Project Management

The 5 Biggest Myths about Stakeholder Management

Stakeholder management is difficult. It is made more difficult when people fundamentally misunderstand what it is. There are some myths that have created more complications and have even become widespread throughout the field. In a post for the PM Perspective Blog, Elizabeth Harrin discusses five harmful but popular myths of stakeholder management:

  • Everybody is a stakeholder.
  • You can manage stakeholders.
  • You can identify all your stakeholders.
  • It’s basically just communication.
  • It addresses all the relationship issues on projects.

A Clearer Understanding

A common misconception is that everyone is a stakeholder. Your particular project will affect some more than others, and it is up to you to prioritize your time according to which affected individuals are most important. There is likely just not enough time to regularly communicate with the full multitude of people whom your project affects. Likewise, Harrin continues to explains how identifying all your stakeholders up front is not possible either:

It’s simply not the case, especially on projects that are complex, have a long duration or have any sense of scale. You can’t know all the project stakeholders at the beginning because some of them probably haven’t even joined the company yet, or been brought on as vendors or contractors. On programmes especially, as you don’t do long-range detailed planning, it’s impossible to say with any degree of certainty that you’ve captured all the project stakeholders in a single log from Day 1.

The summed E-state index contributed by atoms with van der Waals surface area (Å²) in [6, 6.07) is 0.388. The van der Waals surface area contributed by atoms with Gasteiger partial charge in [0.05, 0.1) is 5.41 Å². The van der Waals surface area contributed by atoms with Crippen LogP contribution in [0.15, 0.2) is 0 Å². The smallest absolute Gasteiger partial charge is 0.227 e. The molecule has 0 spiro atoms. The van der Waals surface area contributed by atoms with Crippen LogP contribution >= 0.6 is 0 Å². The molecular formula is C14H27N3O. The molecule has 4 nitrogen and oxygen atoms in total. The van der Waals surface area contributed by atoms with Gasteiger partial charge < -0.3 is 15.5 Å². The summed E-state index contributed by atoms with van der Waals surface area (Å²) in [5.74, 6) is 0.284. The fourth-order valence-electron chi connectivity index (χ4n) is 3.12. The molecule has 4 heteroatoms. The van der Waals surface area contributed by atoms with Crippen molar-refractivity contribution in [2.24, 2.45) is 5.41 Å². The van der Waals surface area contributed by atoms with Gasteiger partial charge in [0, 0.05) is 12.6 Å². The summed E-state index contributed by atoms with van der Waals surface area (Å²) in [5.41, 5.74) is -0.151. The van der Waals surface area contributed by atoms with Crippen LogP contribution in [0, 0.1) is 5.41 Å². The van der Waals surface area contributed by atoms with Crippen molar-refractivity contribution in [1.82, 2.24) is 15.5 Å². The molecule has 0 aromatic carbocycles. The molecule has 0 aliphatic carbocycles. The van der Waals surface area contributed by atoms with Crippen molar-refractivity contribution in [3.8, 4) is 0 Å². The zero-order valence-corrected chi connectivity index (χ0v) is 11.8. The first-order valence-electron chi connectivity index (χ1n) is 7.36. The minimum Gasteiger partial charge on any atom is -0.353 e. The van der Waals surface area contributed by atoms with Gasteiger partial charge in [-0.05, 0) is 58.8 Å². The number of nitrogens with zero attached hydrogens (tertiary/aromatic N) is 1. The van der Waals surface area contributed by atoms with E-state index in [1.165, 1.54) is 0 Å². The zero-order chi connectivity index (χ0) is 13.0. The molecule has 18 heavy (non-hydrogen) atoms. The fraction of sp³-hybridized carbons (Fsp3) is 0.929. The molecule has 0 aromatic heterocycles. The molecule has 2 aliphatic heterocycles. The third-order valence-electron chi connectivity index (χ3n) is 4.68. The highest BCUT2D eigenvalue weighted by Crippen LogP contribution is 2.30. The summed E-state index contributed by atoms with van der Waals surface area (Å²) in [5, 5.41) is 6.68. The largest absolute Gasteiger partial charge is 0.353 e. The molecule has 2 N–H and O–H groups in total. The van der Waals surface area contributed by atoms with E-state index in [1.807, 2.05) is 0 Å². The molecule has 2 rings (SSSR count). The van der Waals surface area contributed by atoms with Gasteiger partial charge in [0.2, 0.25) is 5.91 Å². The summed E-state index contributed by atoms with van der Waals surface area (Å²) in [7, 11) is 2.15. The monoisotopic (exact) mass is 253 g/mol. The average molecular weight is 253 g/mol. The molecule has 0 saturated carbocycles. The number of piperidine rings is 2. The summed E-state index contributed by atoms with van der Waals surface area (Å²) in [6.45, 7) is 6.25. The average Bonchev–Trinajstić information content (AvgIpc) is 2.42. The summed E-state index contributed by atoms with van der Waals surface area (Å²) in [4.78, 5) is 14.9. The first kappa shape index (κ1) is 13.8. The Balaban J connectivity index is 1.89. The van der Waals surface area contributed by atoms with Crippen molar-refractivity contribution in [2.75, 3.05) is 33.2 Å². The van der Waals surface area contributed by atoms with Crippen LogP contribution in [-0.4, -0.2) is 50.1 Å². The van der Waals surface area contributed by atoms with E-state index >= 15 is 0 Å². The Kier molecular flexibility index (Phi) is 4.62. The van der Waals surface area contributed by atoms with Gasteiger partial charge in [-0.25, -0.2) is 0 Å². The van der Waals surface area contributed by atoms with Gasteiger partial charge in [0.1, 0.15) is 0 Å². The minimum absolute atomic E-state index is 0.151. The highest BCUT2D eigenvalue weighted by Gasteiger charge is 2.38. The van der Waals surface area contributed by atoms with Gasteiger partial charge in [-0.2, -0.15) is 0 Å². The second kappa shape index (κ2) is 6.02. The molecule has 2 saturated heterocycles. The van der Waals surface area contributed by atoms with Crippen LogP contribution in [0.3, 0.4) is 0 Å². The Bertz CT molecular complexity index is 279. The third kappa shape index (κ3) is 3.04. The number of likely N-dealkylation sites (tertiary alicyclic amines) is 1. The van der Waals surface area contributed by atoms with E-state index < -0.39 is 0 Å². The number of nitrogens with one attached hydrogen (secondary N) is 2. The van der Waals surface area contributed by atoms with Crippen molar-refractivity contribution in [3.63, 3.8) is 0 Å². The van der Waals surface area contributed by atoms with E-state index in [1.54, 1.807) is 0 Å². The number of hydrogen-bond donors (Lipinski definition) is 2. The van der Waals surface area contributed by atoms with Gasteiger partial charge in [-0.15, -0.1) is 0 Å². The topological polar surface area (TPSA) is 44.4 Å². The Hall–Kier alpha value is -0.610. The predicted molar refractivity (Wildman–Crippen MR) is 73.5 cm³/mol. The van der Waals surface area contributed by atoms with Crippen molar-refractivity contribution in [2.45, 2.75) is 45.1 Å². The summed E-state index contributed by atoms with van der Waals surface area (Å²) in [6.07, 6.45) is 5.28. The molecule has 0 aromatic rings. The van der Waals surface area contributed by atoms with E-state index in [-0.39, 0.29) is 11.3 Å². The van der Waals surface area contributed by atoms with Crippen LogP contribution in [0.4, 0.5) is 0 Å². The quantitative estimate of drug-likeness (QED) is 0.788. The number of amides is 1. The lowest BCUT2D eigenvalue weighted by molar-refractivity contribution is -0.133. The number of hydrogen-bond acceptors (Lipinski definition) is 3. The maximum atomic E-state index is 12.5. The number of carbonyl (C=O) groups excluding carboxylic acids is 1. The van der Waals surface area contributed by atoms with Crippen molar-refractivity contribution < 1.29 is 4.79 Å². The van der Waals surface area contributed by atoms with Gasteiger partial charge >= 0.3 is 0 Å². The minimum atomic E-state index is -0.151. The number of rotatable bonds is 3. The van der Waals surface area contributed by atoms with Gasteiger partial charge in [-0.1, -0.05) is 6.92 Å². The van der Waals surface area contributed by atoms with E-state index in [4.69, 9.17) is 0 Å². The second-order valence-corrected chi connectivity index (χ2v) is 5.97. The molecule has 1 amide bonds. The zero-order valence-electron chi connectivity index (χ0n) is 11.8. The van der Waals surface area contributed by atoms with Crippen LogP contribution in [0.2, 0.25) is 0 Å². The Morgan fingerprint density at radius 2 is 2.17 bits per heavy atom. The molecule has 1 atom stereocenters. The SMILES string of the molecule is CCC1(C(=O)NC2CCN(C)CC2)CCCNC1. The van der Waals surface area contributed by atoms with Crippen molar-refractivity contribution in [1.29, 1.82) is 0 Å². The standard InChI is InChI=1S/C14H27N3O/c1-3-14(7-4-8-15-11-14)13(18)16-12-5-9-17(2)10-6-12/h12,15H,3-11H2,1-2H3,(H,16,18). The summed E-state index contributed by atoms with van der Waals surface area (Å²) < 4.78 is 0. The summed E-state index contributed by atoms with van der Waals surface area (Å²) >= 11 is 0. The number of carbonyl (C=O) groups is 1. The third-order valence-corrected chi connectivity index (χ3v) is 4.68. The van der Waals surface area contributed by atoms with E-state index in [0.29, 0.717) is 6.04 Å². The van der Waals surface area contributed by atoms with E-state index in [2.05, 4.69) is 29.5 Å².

In any case, with the stakeholders you do identify, it is important to establish feedback loops with them early. One-way communication is not enough. Neither is communication that only comes at a few set intervals.

One of the biggest misconceptions about stakeholder management can come in how the title implies that you’re actively managing people. In actuality, it’s more in tune with managing the lines of communication with stakeholders. It’s not the active control of people; they’re people after all. They have their own peculiarities and differences that set them apart from everyone else. Along those lines, some conflict in a project can actually be a good thing. Minor conflict can work wonders for a team in finding solutions to problems.

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